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The ability to accurately determine the volumes of the gestational sac, yolk sac and the embryo enables the creation of gestational age-related centiles that may be used as the basis for predicting adverse pregnancy outcome. The use of three-dimensional (3D) ultrasonography has facilitated accurate volume estimation that has been confirmed in many organ systems, either in vitro or in vivo1, 2, and it has also been found to be superior to two-dimensional (2D) ultrasound volumetry3. However, some researchers still use incorrect methodology to estimate gestational age-specific reference intervals for embryo measurements4. It is recommended that data from each pregnancy are included once only, as cross-sectional data, in the development of reference intervals for fetal size5. This has not been the case with published reference intervals for first-trimester volumetric measurements6–8. Longitudinal studies may be used to produce reference intervals for fetal size and fetal growth9, however, appropriate methodology has not always been employed8. Figueras et al.10 stated that they used appropriate methodology in constructing centile curves for yolk sac volume (YSV) and gestational sac volume (GSV), but these centiles were not presented in their paper.
We therefore aimed to produce valid reference intervals for first-trimester GSV, YSV and embryo volume (EV) using 3D transvaginal ultrasonography. In addition, centiles of gestational sac diameter (GSD) and crown–rump length (CRL) were constructed for the same reference population. The centiles of CRL were compared with previously published centiles11, and the relationships between CRL and EV, and CRL and GSV were analyzed.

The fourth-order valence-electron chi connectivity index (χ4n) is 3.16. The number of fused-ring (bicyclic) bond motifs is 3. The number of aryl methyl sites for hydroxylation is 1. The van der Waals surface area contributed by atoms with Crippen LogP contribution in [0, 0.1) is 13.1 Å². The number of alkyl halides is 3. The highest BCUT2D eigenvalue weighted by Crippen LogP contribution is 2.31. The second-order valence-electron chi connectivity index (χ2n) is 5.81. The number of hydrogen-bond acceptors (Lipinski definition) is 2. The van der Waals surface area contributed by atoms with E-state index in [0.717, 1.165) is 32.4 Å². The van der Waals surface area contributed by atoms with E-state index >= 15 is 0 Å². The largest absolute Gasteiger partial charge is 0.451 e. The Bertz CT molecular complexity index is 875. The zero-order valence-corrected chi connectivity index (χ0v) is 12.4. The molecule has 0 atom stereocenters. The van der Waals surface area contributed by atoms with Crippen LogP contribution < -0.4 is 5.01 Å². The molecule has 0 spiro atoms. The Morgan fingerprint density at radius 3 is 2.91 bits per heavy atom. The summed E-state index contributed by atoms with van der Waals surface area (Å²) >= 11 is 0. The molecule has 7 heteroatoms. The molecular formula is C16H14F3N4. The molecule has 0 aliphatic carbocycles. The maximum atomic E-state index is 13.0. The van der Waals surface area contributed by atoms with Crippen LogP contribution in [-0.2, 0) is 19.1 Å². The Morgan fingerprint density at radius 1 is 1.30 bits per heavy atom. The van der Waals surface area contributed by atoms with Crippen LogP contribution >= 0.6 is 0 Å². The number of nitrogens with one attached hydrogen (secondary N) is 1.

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This cross-sectional observational study was performed in the Early Pregnancy Assessment Unit at St Mary's Hospital, London, UK. The local research ethics committee approved the study. Letters were sent to local general practitioners inviting women with a positive pregnancy test to participate in this study in the first trimester of pregnancy. The women were informed that the study involved an ultrasound examination for confirmation of their pregnancy and 3D ultrasound to record the GSV, YSV and EV. Inclusion criteria were: healthy women without any medical disorders, non-smokers, a singleton pregnancy, regular menses without hormonal contraception for at least three cycles before conception and a precise date of their last menstrual period or known date of embryo transfer in assisted reproduction. The gestational age was calculated by the modified Naegele's rule. Last menstrual period-derived gestational age was compared with ultrasound-derived gestational age using CRL12 and if there was a marked discrepancy of 2 weeks or more then the woman was excluded from the study. In addition, those women with uncertain dates or early pregnancy loss were also excluded from the study. Informed consent was obtained from all participants.